The saga with Yukos Oil and its nationalization – and the effects on its various related entities – has been ongoing for quite some time. As reported in the news of late (see e.g. Business and, in late July an arbitral award was rendered under the auspices of the Stockholm Chamber of Commerce. This award ordered the government of Russia to pay Spanish investors whose investment was damaged through nationalization. The claimants in this case – the Spanish investors – were funded by the majority shareholder of Yukos Oil, Menatap; to my knowledge no legal rights to the recovery existed for this shareholder.

The basis of the arbitral claims were founded in the bilateral investment treaty between Spain and Russia and stemmed out of the Russian government issuing tax bills and other enforcement proceedings which led to bankruptcy, ultimately creating losses to the Spanish investors and resulting in Russia nationalizing Yukos Oil. In order to place a monetary amount on the value of Yukos Oil for damages purposes, the panel looked at the value of Yukos Oil at the time of the nationalization, which it estimated at more than $60 billion.

The arbitral tribunal held that the tax bills were “arbitrary and discriminatory”. It started with the principle that valid tax measures against a company do not result in an illegal nationalization (or, in other words an expropriation without compensation). The tribunal, however, considered the possibility that tax measures may indeed be illegitimate and – depending on how they are issued and enforced- result in an expropriation. In this case (1) illegitimate tax measures were issued – with the Russian government using claims such as that related companies were simply shams and that Yukos Oil impermissibly maximized tax loopholes in the law, (2) subsequently these questionable tax measures were enforced – ignoring Yukos requests to defer payment or settle the claims in any manner (and another consideration was auctioning of the shares of one the intermediaries), and (3) Yukos was ultimately forced into bankruptcy allowing the Russian government to buy up a majority of its assets.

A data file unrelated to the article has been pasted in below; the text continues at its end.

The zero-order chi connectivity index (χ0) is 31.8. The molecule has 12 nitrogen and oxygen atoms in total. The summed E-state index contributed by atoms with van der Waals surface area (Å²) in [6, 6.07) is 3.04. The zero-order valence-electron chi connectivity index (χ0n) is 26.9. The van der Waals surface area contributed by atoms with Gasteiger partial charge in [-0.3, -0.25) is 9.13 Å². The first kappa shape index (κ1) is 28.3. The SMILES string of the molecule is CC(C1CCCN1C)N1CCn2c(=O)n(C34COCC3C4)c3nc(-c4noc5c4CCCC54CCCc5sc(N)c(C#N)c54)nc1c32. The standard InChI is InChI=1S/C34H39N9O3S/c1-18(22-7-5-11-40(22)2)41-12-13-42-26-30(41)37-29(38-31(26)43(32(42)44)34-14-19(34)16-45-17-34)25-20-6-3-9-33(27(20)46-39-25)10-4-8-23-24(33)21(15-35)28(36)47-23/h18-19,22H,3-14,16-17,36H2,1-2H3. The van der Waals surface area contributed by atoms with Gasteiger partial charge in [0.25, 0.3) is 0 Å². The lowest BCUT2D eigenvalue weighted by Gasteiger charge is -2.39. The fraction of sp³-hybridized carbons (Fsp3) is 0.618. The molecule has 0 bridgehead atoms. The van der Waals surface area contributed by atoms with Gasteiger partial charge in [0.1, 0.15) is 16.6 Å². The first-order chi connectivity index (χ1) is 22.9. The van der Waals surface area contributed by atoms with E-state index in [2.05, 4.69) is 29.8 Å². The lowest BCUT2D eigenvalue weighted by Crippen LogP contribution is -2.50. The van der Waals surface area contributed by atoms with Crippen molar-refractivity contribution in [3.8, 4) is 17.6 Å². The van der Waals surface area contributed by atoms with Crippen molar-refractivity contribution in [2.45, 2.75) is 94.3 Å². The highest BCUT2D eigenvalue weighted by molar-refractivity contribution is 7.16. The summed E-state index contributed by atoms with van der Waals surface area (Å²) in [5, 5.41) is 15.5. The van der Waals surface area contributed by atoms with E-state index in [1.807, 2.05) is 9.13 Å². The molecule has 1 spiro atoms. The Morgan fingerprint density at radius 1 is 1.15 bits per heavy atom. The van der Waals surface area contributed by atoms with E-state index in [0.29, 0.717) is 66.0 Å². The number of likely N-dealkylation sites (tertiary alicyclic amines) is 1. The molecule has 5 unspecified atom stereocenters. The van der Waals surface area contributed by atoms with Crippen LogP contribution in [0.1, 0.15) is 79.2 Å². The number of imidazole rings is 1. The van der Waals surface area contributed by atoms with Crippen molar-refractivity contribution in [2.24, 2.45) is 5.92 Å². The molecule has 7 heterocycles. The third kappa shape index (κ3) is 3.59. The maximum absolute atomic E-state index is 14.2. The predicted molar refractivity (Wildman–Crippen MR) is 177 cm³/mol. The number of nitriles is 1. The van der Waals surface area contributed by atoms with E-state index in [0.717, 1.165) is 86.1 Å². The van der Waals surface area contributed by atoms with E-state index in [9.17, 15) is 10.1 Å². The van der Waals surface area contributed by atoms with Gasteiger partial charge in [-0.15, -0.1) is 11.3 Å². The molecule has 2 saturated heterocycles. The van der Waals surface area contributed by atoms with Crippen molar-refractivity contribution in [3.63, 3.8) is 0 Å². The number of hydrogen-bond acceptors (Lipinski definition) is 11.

The arbitral tribunal – composed of Jan Paulsson, Charles Brower, and Toby Landau QC – awarded damages based on the share value as the claimants were shareholders, looking at the date of nationalization.

What peaks my interest about this case is the use of a form of third party funding. Not a form that is now seen much more – in which an independent group of investors create a fund to invest in arbitrations or litigation. Instead, the funder in this case was the majority shareholder. The tribunal held that this was not a traditional third party funding arrangement, but more of a “good Samaritan” offering and, therefore, no binding obligation to share the damages with the majority shareholder existed. However, there certainly was a moral obligation. It is indeed interesting to see how this funding arrangement existed and whether the investors do comply with their moral obligation. How will this encourage other groups with similar motivations to act as good Samaritans? Or were there other motivations involved, greater than the risk value of money involved here?


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